The news these days reports that poor CX is costing UK companies £37 bn, with retail and telcos losing the most in 2016. Ironically, the sectors who lose the most, according to a recent study by KPMG Nunwood, are also those which invest the most and get the best improvements in CX.
This looks like a paradox, but it is not.
Organisations have realised the importance of customer experience and they are moving fast into this space. Terms like Customer journey mapping, touchpoints, or ecosystems are words that abound in most business and strategy related conversations.
To improve the quality of the relationship between brands and people, the general first step is to involve people, customers and prospects, to understand their mental models, value systems, unmet needs and develop a customer journey map. This is a great starting point, however, there’s a blindspot: if customer experience is defined by the relationship between brands and customers, then the customer journeys that many organisations are developing today are only half of the story.
What about the brand’s or organisation’s experience? How does the company perform internally to create the relationship that delivers value externally?
CX requires an ecosystem where all elements involved work in harmony. And this ecosystem includes both the people who are using or buying the product / service AND the people who support and care for the customers during every step of that journey.
In the experience economy, it’s not anymore the quality of the product or service to determine the success of a brand. The new key parameter it’s ability to deliver experiences that match the customers’ context and expectations.
The organization’s internal structure, its culture, its ways of working, its hierarchies, it’s people management practices, and its processes heavily affect the Customer Experience and how customers perceive the brand.
Yet, when talking about CX the focus is solely on the customer and not much is said or done about the whole ecosystem that generates the experience (and the value) through interactions that shape the experience: the customers and the employees.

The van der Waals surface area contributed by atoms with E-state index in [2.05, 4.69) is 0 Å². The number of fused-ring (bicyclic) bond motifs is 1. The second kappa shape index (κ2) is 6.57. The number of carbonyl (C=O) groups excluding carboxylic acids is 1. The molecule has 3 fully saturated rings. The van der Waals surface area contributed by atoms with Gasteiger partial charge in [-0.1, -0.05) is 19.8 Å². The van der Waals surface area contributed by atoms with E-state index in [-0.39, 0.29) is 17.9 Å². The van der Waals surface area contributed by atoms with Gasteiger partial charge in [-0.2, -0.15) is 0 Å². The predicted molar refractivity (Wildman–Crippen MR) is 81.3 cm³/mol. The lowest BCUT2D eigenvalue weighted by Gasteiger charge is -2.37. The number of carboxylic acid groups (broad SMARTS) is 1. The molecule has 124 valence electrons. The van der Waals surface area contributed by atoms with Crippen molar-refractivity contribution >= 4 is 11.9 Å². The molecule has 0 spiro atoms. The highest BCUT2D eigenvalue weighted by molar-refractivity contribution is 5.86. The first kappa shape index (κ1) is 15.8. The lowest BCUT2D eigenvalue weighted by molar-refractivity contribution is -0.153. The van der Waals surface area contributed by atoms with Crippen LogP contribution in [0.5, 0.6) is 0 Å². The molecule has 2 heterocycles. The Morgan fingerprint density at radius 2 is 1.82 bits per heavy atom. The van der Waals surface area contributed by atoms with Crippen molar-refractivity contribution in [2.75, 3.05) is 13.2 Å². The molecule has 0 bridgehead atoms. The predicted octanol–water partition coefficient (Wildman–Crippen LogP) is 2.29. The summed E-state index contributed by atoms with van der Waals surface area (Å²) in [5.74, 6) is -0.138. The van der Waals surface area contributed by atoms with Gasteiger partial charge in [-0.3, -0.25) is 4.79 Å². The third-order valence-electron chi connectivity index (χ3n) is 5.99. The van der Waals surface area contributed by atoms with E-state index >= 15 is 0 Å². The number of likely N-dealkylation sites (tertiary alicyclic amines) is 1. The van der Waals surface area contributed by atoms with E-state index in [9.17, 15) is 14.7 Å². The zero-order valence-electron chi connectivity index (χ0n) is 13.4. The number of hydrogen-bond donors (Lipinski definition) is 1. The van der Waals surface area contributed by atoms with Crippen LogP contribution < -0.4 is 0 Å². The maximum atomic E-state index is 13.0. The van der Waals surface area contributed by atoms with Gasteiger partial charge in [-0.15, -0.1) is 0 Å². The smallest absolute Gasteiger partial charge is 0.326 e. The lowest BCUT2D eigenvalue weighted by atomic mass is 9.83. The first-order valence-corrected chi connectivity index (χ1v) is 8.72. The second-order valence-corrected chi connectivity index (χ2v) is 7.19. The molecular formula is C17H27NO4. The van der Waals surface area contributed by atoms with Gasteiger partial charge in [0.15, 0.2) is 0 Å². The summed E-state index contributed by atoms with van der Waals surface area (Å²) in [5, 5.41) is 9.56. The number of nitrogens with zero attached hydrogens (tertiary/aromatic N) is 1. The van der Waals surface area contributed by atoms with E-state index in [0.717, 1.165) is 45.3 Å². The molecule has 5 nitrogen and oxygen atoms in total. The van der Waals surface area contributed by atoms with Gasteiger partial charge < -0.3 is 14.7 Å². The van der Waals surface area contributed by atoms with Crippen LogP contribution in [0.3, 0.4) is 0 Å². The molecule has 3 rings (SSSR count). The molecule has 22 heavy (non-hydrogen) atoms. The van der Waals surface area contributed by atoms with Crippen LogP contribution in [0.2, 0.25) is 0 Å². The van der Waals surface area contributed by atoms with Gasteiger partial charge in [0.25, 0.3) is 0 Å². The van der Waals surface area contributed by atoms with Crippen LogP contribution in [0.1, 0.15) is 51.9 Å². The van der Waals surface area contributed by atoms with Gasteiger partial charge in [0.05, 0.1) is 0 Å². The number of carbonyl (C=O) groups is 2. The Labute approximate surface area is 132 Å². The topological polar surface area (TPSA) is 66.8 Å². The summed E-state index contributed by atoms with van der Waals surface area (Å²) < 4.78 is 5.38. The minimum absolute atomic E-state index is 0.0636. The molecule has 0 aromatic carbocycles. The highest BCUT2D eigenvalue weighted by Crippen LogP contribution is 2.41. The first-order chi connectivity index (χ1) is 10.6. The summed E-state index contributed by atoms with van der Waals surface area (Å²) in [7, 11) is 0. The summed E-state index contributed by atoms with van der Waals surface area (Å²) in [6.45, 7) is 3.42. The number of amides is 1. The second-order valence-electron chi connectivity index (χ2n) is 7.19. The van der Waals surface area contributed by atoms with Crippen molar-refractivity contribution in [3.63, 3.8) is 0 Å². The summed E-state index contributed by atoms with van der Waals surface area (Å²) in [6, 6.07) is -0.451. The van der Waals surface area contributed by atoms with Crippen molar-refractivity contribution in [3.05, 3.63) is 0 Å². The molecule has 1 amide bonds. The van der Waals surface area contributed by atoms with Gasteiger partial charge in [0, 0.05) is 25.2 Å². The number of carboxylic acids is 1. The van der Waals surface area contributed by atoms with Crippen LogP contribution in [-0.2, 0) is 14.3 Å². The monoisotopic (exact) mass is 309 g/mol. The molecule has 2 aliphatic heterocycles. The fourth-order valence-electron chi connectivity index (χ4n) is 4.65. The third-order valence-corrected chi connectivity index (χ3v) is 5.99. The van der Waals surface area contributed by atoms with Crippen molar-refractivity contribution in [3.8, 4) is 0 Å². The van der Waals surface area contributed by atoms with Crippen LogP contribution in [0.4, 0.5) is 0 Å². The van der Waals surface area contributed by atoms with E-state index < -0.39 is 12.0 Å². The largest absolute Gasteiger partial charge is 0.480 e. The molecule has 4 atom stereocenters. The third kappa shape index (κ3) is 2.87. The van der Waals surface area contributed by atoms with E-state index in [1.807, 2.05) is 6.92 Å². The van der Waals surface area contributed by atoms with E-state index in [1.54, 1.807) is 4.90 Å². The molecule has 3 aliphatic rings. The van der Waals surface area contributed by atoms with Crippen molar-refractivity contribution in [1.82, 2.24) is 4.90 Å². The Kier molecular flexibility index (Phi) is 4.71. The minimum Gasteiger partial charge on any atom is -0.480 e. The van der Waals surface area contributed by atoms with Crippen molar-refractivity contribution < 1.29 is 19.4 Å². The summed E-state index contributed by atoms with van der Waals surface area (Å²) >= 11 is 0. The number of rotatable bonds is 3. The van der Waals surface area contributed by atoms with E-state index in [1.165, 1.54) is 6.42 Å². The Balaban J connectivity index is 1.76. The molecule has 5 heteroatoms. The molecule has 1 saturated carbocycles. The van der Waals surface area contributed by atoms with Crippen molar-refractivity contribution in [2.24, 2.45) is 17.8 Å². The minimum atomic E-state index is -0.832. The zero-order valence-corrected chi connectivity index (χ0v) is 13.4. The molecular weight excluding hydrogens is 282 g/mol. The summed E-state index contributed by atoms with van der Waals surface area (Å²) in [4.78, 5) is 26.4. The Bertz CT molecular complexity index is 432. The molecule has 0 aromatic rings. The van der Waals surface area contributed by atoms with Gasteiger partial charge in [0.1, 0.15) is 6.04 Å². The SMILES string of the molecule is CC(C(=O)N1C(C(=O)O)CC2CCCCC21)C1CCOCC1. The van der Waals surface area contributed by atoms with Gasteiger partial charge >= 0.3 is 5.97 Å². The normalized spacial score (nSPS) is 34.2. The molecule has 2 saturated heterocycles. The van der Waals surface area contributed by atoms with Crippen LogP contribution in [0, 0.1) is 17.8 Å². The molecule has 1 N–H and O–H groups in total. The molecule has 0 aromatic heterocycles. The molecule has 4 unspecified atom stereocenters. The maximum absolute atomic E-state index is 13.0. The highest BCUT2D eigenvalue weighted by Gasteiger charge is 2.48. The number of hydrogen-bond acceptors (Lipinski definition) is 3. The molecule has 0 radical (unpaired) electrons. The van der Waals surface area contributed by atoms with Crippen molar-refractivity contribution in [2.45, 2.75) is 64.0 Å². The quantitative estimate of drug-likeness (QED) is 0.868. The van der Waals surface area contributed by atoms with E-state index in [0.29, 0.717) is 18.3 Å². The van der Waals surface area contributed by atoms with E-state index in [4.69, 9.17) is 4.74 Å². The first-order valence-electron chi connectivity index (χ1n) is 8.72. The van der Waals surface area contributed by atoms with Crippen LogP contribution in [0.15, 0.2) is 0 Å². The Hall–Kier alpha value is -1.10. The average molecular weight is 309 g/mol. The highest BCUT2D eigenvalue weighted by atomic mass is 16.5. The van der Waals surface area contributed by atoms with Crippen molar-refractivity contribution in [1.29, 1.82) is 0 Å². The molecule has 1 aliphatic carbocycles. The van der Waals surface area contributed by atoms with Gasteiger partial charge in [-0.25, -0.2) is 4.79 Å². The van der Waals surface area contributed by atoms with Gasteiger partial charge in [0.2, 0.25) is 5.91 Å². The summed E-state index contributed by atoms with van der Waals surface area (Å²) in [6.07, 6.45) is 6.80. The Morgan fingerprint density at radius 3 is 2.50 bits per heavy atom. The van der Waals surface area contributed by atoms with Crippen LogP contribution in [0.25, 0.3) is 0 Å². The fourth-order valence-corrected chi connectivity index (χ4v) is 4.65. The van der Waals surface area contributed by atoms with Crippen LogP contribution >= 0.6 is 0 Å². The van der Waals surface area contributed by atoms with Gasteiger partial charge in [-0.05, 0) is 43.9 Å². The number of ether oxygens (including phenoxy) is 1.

Today we are only half way through the real customer experience journey: after the customer journeys have executed and delivered to the managers and leadership teams, what is the impact on the whole organization?
How are the expectations and the emotional rollercoaster of the user affecting the internal organization and the culture of the organization?
The two, the employee experience and the customer experience are the two side of the same coin, because if Customer experience is a relationship, those are the actors that determine the quality of the relationship through interactions that create added value.
And the value is not a monetary one: it’s a whole new dimension of emotions and perceptions.
If an agent answering the customers’ question has no freedom or ability to emphatise and create an authentic relationship, if the company culture is all about control and standardization of processes, if an organisation measures employees’ performance on quantity rather than quality of interaction, how can the relationship with the customer become personal, personable, and valuable? How can delight emerge for both sides, the employee representing the brand and the customer, if the experiential aspect is neglected in the name of old outdated paradigms that limit employees’ opportunity to really engage in a genuine conversation and experience with people (AKA customers)?
The results of any CX activity need to be translated into changes for the whole organization, moving from control and process based interactions to valuable interactions and process that enhance the creation of value and valuable experiences.
Customer experience is still managed as an industrial process, but we are well beyond the post-industrial paradigm, and we need new approaches to manage new behaviours and opportunities.
CX requires courage to look inside the organisation after having explored the world and decide what is the right internal approach that matches the customers.
After a Customer journey, is time to think about an organizational experience mapping, or employee mapping that takes into account the variables that determine the culture of any organisations.
And the best customer experiences can only emerge from the adaptation of those two systems, that need to find the right balance and dynamics to move together: the customers and the people who are the brand.